Emptiness. A flutter of anxiety. The horror of shopping. I’m thinking everything looks and feels dead and empty. This emptiness feeling is relentless suddenly and I’m having trouble breathing. I pull down my mask and wonder, when will this feeling end? When will this feeling that everything is unreal and wavering end?

We leave empty handed. I’m hungry and driving down the interstate. Now what? People are waiting for normalcy but there’s no normalcy after this. We’ve seen the void, the big black hole in the center of the universe. We know fragile and temporary and how relationships unravel under pressure, revealing. We know that some of us can keeping going on while others lose it. We know there’s an end to wishful thinking. We know we can survive without living.

My son, who is sitting in the passenger seat, lets out a heavy sigh and closes his eyes. I think, this man creation came out of me! He’s grown up now so I see him as my son but not belonging to me. We are two passengers on the same ride but tomorrow is unknown. We are thrown together for this fleeting moment and somehow I find solace in his presence.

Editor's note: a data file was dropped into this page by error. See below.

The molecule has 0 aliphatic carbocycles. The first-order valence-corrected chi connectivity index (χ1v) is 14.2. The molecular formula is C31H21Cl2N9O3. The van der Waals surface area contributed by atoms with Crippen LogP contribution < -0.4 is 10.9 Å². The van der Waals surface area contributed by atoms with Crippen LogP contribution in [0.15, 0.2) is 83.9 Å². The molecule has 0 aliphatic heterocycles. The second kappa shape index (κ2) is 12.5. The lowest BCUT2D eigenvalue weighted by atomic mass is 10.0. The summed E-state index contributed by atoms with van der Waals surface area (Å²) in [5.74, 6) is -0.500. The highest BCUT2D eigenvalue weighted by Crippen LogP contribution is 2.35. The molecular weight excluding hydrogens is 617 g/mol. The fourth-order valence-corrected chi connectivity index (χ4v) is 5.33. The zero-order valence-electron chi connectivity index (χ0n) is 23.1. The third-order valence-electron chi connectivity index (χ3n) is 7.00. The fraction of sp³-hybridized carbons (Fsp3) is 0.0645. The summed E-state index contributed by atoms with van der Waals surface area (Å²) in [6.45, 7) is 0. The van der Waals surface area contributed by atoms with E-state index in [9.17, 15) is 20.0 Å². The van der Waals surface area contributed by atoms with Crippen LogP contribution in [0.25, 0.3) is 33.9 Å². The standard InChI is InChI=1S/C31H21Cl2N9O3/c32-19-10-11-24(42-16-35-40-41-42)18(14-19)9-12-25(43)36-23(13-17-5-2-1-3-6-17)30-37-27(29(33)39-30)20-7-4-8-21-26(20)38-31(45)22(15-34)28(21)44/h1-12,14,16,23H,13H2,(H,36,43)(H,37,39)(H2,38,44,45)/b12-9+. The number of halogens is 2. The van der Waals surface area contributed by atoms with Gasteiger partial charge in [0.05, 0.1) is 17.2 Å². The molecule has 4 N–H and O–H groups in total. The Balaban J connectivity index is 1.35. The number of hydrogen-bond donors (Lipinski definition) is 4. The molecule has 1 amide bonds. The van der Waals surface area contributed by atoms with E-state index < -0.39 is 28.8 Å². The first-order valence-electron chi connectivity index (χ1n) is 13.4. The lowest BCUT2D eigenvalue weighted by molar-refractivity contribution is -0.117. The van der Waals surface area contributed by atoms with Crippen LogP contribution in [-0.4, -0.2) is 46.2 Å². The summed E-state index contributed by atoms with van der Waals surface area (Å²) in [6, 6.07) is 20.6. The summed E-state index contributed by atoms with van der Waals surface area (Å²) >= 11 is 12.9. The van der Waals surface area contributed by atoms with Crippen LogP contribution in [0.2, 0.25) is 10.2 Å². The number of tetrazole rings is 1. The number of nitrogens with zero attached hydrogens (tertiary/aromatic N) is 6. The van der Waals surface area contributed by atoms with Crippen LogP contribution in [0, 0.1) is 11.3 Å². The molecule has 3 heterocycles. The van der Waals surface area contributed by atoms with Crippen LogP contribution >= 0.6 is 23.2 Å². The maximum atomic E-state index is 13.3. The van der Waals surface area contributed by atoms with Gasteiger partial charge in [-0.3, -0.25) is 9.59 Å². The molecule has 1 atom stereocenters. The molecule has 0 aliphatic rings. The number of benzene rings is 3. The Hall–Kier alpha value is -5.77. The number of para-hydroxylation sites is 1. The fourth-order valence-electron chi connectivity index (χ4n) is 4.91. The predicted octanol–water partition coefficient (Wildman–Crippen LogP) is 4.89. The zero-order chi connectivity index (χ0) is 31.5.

I’m exhausted when I get home, like the sensation of emptiness sucked the life out of me. How nice would it be to slip into some drug induced coma right now but instead, I pour myself a scotch and start cooking.

I thought I had learned to surrender to all this already, to just let tomorrow go, find joy in the present ordinary. I thought anxiety would’ve disappeared by now and that I’d be swimming every day in the great big ocean of freedom like a Buddha whale. I thought eventually my heart would stop aching. But alas, this being human is a guest house and I’ll be visited every day in spite of awakening.

Minding Love a Simple Pleasure

I’ve learned through my practice of meditation that joy and inner peace are usually wrapped up in the simplest things and we have a choice.